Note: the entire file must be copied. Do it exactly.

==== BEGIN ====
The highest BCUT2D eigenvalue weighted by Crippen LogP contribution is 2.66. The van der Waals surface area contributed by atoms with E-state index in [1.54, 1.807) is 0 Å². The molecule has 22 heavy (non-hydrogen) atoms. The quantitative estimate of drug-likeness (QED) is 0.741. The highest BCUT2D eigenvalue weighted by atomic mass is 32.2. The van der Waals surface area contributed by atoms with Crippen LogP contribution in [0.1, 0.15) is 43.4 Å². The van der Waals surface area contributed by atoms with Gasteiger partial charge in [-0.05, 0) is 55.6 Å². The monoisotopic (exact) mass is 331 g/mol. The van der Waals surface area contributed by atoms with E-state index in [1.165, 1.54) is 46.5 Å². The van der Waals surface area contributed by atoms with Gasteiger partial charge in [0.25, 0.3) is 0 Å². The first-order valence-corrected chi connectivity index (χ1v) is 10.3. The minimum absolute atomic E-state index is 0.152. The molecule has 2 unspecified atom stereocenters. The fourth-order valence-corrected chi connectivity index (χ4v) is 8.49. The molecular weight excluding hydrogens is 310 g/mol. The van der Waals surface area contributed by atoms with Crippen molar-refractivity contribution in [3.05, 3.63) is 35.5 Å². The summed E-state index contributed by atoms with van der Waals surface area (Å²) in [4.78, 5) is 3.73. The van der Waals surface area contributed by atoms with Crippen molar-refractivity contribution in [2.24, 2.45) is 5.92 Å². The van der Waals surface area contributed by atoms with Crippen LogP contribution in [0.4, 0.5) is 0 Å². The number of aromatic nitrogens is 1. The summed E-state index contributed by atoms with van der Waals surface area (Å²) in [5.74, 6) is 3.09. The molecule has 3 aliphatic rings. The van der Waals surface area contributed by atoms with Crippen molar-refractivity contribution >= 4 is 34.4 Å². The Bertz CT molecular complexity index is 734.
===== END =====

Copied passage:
The highest BCUT2D eigenvalue weighted by Crippen LogP contribution is 2.66. The van der Waals surface area contributed by atoms with E-state index in [1.54, 1.807) is 0 Å². The molecule has 22 heavy (non-hydrogen) atoms. The quantitative estimate of drug-likeness (QED) is 0.741. The highest BCUT2D eigenvalue weighted by atomic mass is 32.2. The van der Waals surface area contributed by atoms with Crippen LogP contribution in [0.1, 0.15) is 43.4 Å². The van der Waals surface area contributed by atoms with Gasteiger partial charge in [-0.05, 0) is 55.6 Å². The monoisotopic (exact) mass is 331 g/mol. The van der Waals surface area contributed by atoms with E-state index in [1.165, 1.54) is 46.5 Å². The van der Waals surface area contributed by atoms with Gasteiger partial charge in [0.25, 0.3) is 0 Å². The first-order valence-corrected chi connectivity index (χ1v) is 10.3. The minimum absolute atomic E-state index is 0.152. The molecule has 2 unspecified atom stereocenters. The fourth-order valence-corrected chi connectivity index (χ4v) is 8.49. The molecular weight excluding hydrogens is 310 g/mol. The van der Waals surface area contributed by atoms with Crippen molar-refractivity contribution in [3.05, 3.63) is 35.5 Å². The summed E-state index contributed by atoms with van der Waals surface area (Å²) in [4.78, 5) is 3.73. The van der Waals surface area contributed by atoms with Crippen molar-refractivity contribution in [2.24, 2.45) is 5.92 Å². The van der Waals surface area contributed by atoms with Crippen LogP contribution in [0.4, 0.5) is 0 Å². The number of aromatic nitrogens is 1. The summed E-state index contributed by atoms with van der Waals surface area (Å²) in [5.74, 6) is 3.09. The molecule has 3 aliphatic rings. The van der Waals surface area contributed by atoms with Crippen molar-refractivity contribution >= 4 is 34.4 Å². The Bertz CT molecular complexity index is 734.